|For the week of August 25, 2008|
An Energy Solution That’s Blowin’ in the Wind
Thousands of acres of land in the U.S. have lain dormant over the years producing little or no income. But landowners in some states may have found a way to make that same acreage productive while helping with the nation’s energy crisis. Land, previously unproductive due to terrain or poor soil, may just be the right place to locate turbines to produce wind energy.
Some of the land in question has produced income for owners through oil and gas leases, but in many cases, those days are over. Today, with prices for oil and gasoline at all-time highs, interest in the production of electricity at lower costs using energy other than fossil fuels is strong.
While the placement of wind turbines on acreage not suitable for farming is gaining momentum, farmers who choose to place them on more productive land can often continue to work the ground because the turbines use only a fraction of the space.
Advocates of wind energy cite several advantages. First, wind energy is generated by a clean energy source. It has no adverse effects on air quality. There are no emissions that contribute to environmental concerns such as acid rain, and there is no greenhouse gas production. Wind is a renewable, domestic source of energy and the nation’s supply is abundant. Wind is a form of solar energy caused by the heating of the atmosphere, the rotation of the earth, and the planet’s surface irregularities. Finally, wind energy is one of the lowest-priced renewable energy technologies – costing from 4 cents to 6 cents per kilowatt-hour, depending on the wind resource and project financing.
The downside of wind energy production is that it takes a lot of turbines to generate energy at meaningful levels on the national scale. Also, since wind is not predictable, it is viewed by some as not dependable. Others dislike the fact that wind turbines disturb the beauty of the landscape. Some claim the machines are noisy, although there is considerable disagreement on this point. Finally, many of the locations where wind energy can be produced on a large scale lie great distances from where the produced energy will be used. Such distances require expensive substations and transmission lines cutting into the economics of wind energy.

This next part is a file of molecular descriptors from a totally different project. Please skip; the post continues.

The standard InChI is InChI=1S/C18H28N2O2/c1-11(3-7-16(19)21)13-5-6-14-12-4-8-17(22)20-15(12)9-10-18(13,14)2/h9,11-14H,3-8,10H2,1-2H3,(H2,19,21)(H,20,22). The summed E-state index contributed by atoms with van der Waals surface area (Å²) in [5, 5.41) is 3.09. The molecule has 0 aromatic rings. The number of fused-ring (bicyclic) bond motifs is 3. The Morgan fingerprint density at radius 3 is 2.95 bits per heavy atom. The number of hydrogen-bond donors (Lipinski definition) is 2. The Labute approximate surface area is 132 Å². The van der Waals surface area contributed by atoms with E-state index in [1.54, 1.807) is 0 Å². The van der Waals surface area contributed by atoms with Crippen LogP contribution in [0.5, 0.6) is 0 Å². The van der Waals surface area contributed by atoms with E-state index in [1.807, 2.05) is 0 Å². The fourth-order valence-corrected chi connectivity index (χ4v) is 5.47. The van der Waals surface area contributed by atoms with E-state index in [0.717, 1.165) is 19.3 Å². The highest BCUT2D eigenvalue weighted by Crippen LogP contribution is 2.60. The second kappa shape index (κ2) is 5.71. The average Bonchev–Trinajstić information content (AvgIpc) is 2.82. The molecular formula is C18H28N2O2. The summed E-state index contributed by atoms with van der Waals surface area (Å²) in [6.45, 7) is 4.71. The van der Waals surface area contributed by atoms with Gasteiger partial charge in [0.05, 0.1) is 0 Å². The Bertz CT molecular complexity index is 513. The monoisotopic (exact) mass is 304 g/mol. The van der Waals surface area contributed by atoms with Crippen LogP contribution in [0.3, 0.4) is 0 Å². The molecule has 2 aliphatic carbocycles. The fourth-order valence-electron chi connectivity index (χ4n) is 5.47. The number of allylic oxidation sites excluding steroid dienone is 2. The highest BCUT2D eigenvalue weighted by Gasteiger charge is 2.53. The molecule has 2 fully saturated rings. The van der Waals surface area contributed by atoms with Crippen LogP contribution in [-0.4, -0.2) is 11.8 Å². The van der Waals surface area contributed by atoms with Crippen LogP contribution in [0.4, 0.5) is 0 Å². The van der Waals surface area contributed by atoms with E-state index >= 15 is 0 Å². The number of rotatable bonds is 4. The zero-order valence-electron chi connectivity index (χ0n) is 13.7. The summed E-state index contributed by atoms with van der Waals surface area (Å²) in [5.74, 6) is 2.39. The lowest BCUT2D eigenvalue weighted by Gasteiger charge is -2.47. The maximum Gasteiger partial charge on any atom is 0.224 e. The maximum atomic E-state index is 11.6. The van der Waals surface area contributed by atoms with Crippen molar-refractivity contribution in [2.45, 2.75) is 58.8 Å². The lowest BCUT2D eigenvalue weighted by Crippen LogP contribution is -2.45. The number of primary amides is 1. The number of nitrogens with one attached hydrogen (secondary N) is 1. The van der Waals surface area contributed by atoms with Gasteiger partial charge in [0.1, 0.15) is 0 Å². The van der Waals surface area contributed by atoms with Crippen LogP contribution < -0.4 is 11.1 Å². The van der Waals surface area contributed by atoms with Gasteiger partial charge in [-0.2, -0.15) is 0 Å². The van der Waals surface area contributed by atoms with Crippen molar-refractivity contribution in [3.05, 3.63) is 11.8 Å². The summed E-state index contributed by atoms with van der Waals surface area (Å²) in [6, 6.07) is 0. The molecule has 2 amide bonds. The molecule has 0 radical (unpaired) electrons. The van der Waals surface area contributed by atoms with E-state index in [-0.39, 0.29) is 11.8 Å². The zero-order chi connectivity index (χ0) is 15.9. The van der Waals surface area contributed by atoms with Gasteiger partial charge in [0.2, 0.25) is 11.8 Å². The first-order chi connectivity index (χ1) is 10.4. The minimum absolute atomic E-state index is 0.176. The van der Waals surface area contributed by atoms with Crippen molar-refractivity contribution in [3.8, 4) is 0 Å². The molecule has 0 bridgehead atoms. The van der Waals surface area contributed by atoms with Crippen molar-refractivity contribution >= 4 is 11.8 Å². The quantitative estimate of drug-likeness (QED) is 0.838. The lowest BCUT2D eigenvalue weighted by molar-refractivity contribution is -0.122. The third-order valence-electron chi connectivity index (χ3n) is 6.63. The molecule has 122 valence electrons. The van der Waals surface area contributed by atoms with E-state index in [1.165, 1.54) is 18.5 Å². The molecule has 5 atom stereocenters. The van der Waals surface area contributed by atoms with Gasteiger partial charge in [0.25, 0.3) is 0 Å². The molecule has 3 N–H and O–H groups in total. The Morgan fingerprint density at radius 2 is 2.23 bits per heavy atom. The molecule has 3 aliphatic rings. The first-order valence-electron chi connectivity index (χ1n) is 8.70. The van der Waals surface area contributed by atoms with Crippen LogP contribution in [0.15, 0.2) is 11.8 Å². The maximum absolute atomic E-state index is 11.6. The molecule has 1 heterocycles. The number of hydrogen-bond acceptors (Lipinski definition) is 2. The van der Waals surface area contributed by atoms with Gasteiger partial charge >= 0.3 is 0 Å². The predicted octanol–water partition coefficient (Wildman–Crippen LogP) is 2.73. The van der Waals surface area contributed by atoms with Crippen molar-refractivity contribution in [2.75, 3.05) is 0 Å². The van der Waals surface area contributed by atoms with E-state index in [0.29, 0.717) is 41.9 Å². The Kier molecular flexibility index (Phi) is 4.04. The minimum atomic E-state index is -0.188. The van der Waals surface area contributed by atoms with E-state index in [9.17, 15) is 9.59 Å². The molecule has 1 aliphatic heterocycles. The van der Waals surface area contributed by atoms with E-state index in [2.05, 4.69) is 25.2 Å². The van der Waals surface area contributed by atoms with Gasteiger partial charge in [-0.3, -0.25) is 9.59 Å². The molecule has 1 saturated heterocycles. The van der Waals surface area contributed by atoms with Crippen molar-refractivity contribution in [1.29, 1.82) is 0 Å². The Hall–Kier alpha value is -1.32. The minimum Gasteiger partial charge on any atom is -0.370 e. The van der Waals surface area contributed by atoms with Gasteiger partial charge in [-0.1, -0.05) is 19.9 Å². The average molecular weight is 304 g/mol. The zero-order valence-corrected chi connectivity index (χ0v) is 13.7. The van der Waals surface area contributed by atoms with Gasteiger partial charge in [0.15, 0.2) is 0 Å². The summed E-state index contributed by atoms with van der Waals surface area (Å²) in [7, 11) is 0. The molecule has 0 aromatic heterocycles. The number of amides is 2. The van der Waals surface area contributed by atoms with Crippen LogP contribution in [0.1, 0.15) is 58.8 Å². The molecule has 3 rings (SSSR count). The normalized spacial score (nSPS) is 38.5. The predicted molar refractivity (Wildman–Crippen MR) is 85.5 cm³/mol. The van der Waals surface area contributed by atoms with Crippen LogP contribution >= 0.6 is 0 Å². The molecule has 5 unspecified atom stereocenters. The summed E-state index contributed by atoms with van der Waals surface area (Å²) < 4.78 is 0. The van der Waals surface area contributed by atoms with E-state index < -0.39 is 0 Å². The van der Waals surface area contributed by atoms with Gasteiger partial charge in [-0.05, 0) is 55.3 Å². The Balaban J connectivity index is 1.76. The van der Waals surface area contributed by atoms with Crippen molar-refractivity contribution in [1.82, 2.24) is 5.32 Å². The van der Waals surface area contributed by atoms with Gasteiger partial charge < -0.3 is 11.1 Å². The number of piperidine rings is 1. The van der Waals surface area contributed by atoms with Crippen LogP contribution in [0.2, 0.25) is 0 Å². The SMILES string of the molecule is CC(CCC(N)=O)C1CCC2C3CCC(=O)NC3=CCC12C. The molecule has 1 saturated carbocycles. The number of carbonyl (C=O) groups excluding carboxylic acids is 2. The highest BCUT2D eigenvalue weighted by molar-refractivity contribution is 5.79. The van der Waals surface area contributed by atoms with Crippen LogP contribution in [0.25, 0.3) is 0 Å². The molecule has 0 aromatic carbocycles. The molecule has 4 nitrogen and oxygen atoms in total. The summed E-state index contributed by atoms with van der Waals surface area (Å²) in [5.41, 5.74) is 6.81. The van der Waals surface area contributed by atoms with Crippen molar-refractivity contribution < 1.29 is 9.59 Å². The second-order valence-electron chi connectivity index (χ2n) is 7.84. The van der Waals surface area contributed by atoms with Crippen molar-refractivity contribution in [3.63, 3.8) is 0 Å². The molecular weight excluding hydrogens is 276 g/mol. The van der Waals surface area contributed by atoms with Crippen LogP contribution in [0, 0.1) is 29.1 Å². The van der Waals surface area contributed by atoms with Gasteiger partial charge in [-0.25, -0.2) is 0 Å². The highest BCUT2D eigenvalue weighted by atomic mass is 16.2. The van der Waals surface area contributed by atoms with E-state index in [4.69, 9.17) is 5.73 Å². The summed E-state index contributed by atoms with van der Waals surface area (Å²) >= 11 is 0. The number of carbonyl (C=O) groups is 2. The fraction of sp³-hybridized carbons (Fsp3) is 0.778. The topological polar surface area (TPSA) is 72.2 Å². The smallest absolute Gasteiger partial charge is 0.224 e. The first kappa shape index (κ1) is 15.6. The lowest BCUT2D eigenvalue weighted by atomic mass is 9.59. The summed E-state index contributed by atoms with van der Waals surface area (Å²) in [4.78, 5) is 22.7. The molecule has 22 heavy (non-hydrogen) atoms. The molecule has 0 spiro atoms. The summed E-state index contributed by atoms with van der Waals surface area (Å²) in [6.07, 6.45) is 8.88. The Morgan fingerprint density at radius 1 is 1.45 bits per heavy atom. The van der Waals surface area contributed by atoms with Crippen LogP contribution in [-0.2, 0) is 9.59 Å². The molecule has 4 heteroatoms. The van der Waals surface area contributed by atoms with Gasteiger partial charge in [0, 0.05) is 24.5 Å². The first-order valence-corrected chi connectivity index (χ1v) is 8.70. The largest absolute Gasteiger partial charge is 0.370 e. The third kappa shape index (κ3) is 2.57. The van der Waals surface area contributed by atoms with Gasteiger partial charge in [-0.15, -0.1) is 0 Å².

What does all this mean for farmers and ranchers? The simple answer is that turbines can benefit the economy in rural areas where most of the best wind sites are located.
On land where no income has been produced in the past, turbines may have the potential to make that property more valuable. How much money do landowners receive? Research conducted for the Energy Department indicates rental payments vary. Examples from Minnesota and northern Iowa show annual land-lease payments ranging from $2,000 to more than $4,000 per turbine. The rent depends on the size of the wind turbine and how much electricity it produces as well as the selling price of the electricity. The payments typically represent from 2 percent to 4 percent of the annual gross revenue of the turbine.
Landowners who are wondering whether their property is suitable for the placement of wind turbines may view charts created by the Energy Department at http://www1.eere.energy.gov. Those charts show areas of the United States with the greatest potential for wind energy generation. They also show that one of the answers to our energy challenges may just be blowin’ in the wind.
Jerry Harke is director of issues management for the American Farm Bureau Federation.